A young couple sitting on the porch swing of their home smiling and drinking a cup of coffee or tea.  She is mixed race black and Caucasian and he is African-American.

Millennials   comprise   a   large   percentage   of   first-time home buyers  purchasing  single-family  homes.    Thriving  in their  careers,  having  children  and  often  bursting  at  the seams  in  their  current  housing  situations,  millennials  are ready to make their move.

During the economic collapse of 2007, millennials ranged in age  from  middle  schoolers  to  folks  just  starting  their careers.    They  grew  up  in  the  midst  of  the  financial conversation.  As a result of this early financial education, they    learned    beneficial    lessons    surrounding    their relationship  with  money.    As  a  result,  millennials  are proving  to  be  better  savers  than  previous  generations.    A recent  study  by  Bank  of  America,  states  that  1  in  6 millennial has saved over $100,000.

You  may  have  the  funds  now,  however  you  need  to  ask yourself important questions…how long do I plan to be in this  house?    Will  I  be  transferred  or  am  I  looking  for  a career move?

The Five-Year Rule

When  you  purchase  a  house,  the  general  rule is  that  you want  to be sure you’ll be in the same location for at least five  years.  Otherwise,  you’re  probably  going  to  take  a financial hit.The  first  hit  is  your closing  costs.  Each  time  you  go through  closing —buying  and  selling —money  hits  the table.  This can easily add up to thousands of dollars, and limiting  how  often  you  have  to  pay  that  kind  of  money  is always a good idea.

And you take a second hit when you look at your mortgage statement  to  see  exactly  where  your  monthly  payments are  going.  The way  mortgages  are  structured,  you  pay much more interest in the first few years you own a house. Usually, it

isn’t  until  you’re  about  five  years  into  paying down your mortgage that you’ve made enough progress on  the  principal  to  make  it  a  better  deal  than paying  rent each month. If  you  add  in  a  couple  of  other  factors,  you  can  make buying a house that you don’t plan to stay in long-term  a better choice.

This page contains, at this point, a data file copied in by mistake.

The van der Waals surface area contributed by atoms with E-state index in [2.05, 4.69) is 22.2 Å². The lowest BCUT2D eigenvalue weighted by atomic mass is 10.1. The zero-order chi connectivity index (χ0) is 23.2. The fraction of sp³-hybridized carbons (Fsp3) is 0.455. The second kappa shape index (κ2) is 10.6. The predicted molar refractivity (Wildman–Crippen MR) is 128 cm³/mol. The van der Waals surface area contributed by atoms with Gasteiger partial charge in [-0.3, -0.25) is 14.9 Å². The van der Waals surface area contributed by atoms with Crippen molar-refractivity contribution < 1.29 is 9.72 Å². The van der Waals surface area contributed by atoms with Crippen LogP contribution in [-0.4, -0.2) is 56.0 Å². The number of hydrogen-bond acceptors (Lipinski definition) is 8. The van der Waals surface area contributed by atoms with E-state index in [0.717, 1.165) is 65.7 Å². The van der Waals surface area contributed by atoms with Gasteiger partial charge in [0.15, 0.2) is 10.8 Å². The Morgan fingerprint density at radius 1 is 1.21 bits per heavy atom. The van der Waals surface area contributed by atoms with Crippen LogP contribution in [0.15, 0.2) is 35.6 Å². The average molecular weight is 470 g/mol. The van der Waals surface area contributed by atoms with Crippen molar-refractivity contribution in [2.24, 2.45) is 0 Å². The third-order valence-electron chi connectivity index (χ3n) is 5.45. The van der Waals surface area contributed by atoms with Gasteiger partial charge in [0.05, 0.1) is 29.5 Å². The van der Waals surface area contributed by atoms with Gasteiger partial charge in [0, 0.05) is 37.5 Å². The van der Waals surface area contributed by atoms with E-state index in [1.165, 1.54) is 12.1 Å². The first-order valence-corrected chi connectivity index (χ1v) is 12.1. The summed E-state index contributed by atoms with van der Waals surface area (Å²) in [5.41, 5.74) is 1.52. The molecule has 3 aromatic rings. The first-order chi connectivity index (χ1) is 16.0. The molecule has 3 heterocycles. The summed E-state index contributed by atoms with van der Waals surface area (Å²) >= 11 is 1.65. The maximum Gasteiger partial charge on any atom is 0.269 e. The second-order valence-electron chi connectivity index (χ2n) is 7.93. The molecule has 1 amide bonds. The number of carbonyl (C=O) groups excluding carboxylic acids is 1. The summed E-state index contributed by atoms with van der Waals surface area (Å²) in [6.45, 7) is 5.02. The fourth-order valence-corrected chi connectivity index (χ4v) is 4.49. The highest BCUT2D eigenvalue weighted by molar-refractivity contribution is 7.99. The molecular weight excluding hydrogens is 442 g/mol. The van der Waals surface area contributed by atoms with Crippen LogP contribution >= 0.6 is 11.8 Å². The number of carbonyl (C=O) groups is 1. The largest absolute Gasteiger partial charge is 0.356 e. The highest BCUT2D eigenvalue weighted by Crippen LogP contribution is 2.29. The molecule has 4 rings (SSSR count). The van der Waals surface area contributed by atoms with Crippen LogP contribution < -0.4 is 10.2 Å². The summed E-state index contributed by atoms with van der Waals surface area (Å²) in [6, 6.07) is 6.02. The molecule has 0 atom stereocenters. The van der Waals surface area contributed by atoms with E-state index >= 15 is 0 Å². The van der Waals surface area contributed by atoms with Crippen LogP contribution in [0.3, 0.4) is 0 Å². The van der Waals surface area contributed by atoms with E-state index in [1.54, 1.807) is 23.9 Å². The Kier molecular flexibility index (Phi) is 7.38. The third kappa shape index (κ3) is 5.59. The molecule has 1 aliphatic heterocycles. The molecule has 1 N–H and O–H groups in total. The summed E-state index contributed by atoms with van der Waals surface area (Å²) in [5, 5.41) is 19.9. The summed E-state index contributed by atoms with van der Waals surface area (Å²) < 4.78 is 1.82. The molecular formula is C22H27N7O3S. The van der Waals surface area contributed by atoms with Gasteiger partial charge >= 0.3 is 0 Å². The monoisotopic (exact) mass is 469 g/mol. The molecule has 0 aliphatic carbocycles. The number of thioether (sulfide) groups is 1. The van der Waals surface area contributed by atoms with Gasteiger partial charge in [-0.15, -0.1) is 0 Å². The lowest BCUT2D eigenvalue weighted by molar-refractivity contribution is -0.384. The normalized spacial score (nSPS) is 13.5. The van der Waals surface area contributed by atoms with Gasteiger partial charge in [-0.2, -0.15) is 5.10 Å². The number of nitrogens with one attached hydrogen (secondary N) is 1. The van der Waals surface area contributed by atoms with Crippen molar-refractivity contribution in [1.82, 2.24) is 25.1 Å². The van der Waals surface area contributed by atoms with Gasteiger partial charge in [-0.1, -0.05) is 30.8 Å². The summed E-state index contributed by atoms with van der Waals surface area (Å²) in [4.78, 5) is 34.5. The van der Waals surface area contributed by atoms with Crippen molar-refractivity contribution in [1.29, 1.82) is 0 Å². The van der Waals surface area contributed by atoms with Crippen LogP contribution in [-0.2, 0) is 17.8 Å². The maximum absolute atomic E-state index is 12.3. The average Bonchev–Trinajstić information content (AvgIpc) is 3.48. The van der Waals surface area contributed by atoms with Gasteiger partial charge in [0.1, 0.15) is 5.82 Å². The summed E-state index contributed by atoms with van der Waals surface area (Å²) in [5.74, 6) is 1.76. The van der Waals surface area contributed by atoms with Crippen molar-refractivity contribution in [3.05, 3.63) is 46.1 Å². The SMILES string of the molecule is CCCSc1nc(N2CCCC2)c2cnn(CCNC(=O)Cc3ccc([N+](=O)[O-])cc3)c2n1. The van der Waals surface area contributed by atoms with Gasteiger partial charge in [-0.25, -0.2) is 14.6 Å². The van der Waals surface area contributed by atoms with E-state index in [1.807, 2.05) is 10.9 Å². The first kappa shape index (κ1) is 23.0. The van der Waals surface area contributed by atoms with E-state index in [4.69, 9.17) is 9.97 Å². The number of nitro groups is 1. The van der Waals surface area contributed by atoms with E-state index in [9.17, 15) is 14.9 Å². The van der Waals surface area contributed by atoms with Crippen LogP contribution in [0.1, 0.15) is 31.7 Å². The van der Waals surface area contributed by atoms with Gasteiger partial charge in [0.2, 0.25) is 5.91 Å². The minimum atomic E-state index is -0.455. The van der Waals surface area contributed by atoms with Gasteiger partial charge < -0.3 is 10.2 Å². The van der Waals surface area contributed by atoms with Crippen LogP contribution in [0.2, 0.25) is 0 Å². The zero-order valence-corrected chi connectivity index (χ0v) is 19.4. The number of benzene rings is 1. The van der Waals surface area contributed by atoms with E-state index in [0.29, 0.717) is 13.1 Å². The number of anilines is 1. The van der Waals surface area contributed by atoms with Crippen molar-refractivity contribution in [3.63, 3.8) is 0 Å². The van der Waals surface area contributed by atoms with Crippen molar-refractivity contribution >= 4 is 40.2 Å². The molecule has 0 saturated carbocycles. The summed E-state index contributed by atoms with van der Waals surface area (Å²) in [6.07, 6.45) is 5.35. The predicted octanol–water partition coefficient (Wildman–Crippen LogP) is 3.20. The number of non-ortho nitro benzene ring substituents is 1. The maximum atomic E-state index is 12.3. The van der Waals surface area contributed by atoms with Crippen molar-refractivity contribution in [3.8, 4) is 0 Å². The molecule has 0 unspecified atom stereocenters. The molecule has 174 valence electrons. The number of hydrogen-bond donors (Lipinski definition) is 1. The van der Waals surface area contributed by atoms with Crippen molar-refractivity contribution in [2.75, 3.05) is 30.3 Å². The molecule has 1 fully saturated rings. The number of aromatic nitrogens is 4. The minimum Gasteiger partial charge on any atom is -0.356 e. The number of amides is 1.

The biggest factor is how much you’re going to pay on your  mortgage.  Many  buy  as  much  house  as  they  can afford, according to what lenders offer them. That’s usually the  upper  end  of  what  you  can  financially  manage.  If, however, you buy at the lower end of what you can afford and make extra payments,you can pay off a bigger chunk of  the  principal.  You  need  to run  the  numbers  for  the specific house you’ve got your eye on, but you can often come out ahead.

You may also consider buying a house you won’t stay in for  five  years —but that you also won’t turn around and sell. Perhaps purchase a house, start paying it down, and fix it up so that you can later rent it out. You do need to be careful  to  choose  a  house  you  can  afford in  addition  to  a mortgage  for  your  next  home,even  if  you  can’t  find  a renter.  There  are  plenty  of  other  arrangements  that  can work out similarly, but you need to study up on real estate before making such a choice.

Your  United  Northern  Mortgage  Bankers,  Ltd.  licensed mortgage  loan  originator  will  be  happy  to  review  your goals  and  present  mortgage  financing  options  from  our extensive  portfolio of  mortgage  programs  to  help  you achieve your goals.  We   have   special   SONYMA   programs   for   first-time home buyers  as  well  as FHA 203k  loans which allow you  to borrow   money,   using   only   one loan,   for   both   home improvement   and   a   home purchase.      We   also   have special programs   for   community   heroes   (police,   fire fighters,  military  active  and  retired  military  personnel  and first responders) and medical residents.

We look forward to hearing from you.